Fig. 1. Effect of (a) ( - )-naloxone and (b) ( + )-naloxone on the food intake induced by idazoxan (10 mg/kg). Groups of 6 rats were injected intraperitoneally with vehicle (0); idazoxan (m); idazoxan plus naloxone 0.1 mg/kg (m) or idazoxan plus naloxone 1 mg/kg (H). Values represent mean intakes k SEM. Significant differences from the vehicle-treated control group are indicated by *P < 0.05 and from the group given idazoxan alone by tP -C0.05.

Jackson and Sewell, 1984; Birch and Hayes, 1987; Jackson and Kitchen, 1989b; Jackson, Ripley and Nutt, 1989; Crook et al., 1991). Animals were given pretreatment with naltrindole for 30 min. All other antagonists were administered at the same time as idazoxan. Statistical analysis Statistical comparisons between mean group intakes were made using analysis of variance and Dunnett’s test (two-tailed). RESULTS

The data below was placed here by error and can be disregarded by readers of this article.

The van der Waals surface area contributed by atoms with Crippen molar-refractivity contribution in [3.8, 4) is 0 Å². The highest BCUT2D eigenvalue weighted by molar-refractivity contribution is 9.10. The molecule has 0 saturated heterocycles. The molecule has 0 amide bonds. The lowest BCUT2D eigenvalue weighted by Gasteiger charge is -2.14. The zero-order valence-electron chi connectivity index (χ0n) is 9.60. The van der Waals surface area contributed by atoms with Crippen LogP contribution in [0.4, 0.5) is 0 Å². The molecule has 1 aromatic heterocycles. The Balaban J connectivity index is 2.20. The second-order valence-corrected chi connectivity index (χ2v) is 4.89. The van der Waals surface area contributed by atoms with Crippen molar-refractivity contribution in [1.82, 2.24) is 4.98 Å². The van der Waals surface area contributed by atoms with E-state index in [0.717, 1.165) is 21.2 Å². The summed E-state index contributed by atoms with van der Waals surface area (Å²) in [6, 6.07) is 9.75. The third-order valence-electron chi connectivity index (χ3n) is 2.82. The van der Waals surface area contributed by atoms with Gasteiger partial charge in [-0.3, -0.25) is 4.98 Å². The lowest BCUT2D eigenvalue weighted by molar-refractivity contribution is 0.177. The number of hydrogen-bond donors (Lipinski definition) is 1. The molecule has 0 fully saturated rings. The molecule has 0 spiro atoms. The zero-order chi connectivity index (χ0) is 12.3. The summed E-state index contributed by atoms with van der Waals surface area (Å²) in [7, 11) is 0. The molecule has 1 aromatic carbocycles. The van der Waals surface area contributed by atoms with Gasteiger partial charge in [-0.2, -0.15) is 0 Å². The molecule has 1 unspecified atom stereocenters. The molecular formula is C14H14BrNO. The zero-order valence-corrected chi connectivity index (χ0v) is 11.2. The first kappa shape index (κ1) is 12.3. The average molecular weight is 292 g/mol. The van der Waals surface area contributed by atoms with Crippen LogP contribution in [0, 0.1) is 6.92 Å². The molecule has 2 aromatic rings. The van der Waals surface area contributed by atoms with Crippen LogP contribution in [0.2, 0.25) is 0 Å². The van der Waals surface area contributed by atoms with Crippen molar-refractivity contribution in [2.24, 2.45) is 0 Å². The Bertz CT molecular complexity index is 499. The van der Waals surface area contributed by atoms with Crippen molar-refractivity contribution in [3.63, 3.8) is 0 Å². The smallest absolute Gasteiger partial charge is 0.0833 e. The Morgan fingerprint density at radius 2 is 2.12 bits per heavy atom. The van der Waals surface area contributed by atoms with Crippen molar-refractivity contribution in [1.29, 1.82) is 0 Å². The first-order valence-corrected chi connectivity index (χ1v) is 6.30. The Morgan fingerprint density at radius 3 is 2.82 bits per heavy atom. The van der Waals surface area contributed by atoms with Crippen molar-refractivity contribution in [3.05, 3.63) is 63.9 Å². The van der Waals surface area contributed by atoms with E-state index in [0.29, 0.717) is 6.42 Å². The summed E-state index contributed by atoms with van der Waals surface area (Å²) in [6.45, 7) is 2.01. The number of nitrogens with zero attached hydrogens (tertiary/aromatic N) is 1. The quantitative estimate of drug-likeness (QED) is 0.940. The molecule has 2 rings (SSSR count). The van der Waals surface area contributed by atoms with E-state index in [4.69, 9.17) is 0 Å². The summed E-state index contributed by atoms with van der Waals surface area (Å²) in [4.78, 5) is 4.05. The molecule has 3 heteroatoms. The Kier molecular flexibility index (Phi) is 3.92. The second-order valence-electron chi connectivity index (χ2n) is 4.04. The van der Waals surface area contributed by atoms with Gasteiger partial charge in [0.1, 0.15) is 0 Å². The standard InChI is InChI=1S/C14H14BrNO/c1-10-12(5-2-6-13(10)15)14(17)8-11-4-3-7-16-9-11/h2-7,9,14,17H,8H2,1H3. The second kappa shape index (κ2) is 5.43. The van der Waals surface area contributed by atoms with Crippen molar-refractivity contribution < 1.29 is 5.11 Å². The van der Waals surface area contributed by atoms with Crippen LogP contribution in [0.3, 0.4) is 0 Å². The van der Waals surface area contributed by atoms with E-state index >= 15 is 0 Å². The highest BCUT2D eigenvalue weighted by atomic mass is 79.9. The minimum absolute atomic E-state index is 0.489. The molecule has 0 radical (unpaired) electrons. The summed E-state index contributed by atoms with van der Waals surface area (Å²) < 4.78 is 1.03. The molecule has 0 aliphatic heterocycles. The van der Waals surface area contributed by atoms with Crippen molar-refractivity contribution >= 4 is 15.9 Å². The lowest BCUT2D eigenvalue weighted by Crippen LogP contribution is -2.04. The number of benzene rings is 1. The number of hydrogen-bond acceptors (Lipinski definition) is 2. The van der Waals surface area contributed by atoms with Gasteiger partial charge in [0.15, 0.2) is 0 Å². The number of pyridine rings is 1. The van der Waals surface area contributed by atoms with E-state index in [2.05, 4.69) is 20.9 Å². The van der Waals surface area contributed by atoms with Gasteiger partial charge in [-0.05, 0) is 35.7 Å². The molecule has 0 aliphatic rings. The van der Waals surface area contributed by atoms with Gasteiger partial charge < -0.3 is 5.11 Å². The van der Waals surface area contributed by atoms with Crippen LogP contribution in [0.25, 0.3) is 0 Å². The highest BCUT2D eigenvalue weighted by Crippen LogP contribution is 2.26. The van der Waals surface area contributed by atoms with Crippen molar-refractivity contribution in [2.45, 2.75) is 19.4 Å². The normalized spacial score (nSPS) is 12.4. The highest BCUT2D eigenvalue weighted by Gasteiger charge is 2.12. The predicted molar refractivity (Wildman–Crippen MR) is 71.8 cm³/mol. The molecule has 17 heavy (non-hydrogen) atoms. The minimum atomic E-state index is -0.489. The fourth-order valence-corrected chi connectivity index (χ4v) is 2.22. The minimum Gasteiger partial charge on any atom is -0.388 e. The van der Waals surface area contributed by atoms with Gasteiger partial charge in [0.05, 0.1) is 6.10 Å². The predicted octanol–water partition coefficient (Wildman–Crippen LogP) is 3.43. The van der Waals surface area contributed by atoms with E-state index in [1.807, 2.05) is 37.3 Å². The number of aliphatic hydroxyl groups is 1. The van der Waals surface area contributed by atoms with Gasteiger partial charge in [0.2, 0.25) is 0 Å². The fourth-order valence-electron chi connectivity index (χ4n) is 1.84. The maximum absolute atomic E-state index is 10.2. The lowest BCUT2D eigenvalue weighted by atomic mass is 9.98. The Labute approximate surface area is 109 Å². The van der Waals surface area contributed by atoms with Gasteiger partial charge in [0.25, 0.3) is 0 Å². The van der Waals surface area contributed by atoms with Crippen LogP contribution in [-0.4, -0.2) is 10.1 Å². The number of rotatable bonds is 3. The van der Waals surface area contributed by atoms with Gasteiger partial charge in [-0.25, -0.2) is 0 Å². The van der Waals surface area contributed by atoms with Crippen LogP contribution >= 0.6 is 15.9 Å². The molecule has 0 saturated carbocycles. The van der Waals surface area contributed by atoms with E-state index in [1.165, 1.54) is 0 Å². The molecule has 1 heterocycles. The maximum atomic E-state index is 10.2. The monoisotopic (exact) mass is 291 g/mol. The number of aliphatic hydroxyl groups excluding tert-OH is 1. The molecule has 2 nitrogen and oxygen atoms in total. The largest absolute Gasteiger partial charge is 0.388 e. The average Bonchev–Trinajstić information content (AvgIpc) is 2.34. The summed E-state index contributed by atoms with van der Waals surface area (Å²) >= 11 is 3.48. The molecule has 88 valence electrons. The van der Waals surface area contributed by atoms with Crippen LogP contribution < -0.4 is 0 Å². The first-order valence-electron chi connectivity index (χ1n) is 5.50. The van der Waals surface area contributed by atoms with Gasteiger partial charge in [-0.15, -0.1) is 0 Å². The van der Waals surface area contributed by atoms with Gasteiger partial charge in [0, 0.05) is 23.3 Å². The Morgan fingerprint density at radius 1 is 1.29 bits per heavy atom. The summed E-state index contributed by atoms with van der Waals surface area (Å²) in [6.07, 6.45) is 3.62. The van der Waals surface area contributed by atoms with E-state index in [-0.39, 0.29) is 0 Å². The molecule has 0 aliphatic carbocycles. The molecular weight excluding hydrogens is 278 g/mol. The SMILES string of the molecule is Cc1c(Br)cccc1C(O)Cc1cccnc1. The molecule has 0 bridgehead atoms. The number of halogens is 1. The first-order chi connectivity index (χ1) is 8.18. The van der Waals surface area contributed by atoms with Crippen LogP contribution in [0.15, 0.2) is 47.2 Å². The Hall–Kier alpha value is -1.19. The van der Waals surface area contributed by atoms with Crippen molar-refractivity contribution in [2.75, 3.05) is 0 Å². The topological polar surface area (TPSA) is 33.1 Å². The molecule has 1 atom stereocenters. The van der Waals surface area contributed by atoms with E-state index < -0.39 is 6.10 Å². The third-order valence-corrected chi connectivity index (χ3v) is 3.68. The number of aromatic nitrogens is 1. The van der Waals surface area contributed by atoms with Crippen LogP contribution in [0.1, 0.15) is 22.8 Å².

The large increase in food intake, induced by idazoxan (10 mg/kg, i.p.), was significantly and dosedependently attenuated by the opioid antagonist ( - )-naloxone (0.1, 1 mg/kg, i.p.), as shown in Fig. l(a). In contrast, the ( + )-enantiomer of naloxone (0.1, 1 mg/kg, i.p.) had no effect on this response (Fig. lb). Idazoxan-induced feeding was not totally abolished by ( - )-naloxone, since animals treated

Idazoxan-induced

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Fig. 2. Effect of naltrexone on the food intake induced by idazoxan (10 mg/kg). Groups of 8 rats were injected intraperitoneally with vehicle (0); idazoxan (m) or idazoxan plus naltrexone 1 mg/kg (UU)). Values represent mean intakes f SEM. Significant differences from the vehicletreated control group are denoted by *P i 0.05 and from the group given idazoxan alone by tP < 0.05.